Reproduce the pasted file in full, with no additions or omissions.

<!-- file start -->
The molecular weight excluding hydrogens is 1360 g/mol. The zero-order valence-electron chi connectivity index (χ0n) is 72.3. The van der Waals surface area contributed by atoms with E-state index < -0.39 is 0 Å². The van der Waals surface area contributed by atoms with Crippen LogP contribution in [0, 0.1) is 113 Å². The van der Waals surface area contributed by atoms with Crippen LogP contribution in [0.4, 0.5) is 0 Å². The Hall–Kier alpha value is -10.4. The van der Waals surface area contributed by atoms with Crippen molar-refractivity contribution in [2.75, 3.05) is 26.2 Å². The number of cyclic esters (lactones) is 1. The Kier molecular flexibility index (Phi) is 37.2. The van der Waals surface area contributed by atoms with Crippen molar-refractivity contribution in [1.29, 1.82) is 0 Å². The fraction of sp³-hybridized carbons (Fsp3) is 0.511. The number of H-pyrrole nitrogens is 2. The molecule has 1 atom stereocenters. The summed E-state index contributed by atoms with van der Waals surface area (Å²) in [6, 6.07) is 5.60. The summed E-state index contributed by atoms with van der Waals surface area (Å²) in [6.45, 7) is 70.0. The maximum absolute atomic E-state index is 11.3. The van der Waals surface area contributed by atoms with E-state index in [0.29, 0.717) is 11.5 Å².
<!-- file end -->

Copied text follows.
The molecular weight excluding hydrogens is 1360 g/mol. The zero-order valence-electron chi connectivity index (χ0n) is 72.3. The van der Waals surface area contributed by atoms with E-state index < -0.39 is 0 Å². The van der Waals surface area contributed by atoms with Crippen LogP contribution in [0, 0.1) is 113 Å². The van der Waals surface area contributed by atoms with Crippen LogP contribution in [0.4, 0.5) is 0 Å². The Hall–Kier alpha value is -10.4. The van der Waals surface area contributed by atoms with Crippen molar-refractivity contribution in [2.75, 3.05) is 26.2 Å². The number of cyclic esters (lactones) is 1. The Kier molecular flexibility index (Phi) is 37.2. The van der Waals surface area contributed by atoms with Crippen molar-refractivity contribution in [1.29, 1.82) is 0 Å². The fraction of sp³-hybridized carbons (Fsp3) is 0.511. The number of H-pyrrole nitrogens is 2. The molecule has 1 atom stereocenters. The summed E-state index contributed by atoms with van der Waals surface area (Å²) in [6, 6.07) is 5.60. The summed E-state index contributed by atoms with van der Waals surface area (Å²) in [6.45, 7) is 70.0. The maximum absolute atomic E-state index is 11.3. The van der Waals surface area contributed by atoms with E-state index in [0.29, 0.717) is 11.5 Å².